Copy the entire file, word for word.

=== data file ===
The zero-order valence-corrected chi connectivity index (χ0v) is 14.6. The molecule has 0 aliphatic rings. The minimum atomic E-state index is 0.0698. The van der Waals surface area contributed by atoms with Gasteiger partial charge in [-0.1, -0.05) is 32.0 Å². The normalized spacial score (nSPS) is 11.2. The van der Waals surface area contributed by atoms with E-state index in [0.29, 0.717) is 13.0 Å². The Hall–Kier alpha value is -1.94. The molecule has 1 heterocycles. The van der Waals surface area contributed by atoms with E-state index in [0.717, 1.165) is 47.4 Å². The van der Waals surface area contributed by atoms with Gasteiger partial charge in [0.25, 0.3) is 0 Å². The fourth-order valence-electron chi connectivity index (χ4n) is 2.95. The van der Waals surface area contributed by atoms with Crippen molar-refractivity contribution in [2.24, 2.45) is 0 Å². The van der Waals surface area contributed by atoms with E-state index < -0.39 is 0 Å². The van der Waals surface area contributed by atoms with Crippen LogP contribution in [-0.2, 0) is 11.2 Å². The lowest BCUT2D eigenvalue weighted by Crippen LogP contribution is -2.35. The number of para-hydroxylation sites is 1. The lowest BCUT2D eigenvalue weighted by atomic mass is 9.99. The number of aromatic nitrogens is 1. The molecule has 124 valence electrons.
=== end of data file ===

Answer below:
The zero-order valence-corrected chi connectivity index (χ0v) is 14.6. The molecule has 0 aliphatic rings. The minimum atomic E-state index is 0.0698. The van der Waals surface area contributed by atoms with Gasteiger partial charge in [-0.1, -0.05) is 32.0 Å². The normalized spacial score (nSPS) is 11.2. The van der Waals surface area contributed by atoms with E-state index in [0.29, 0.717) is 13.0 Å². The Hall–Kier alpha value is -1.94. The molecule has 1 heterocycles. The van der Waals surface area contributed by atoms with E-state index in [0.717, 1.165) is 47.4 Å². The van der Waals surface area contributed by atoms with Gasteiger partial charge in [0.25, 0.3) is 0 Å². The fourth-order valence-electron chi connectivity index (χ4n) is 2.95. The van der Waals surface area contributed by atoms with Crippen molar-refractivity contribution in [2.24, 2.45) is 0 Å². The van der Waals surface area contributed by atoms with E-state index < -0.39 is 0 Å². The van der Waals surface area contributed by atoms with Crippen LogP contribution in [-0.2, 0) is 11.2 Å². The lowest BCUT2D eigenvalue weighted by Crippen LogP contribution is -2.35. The number of para-hydroxylation sites is 1. The lowest BCUT2D eigenvalue weighted by atomic mass is 9.99. The number of aromatic nitrogens is 1. The molecule has 124 valence electrons.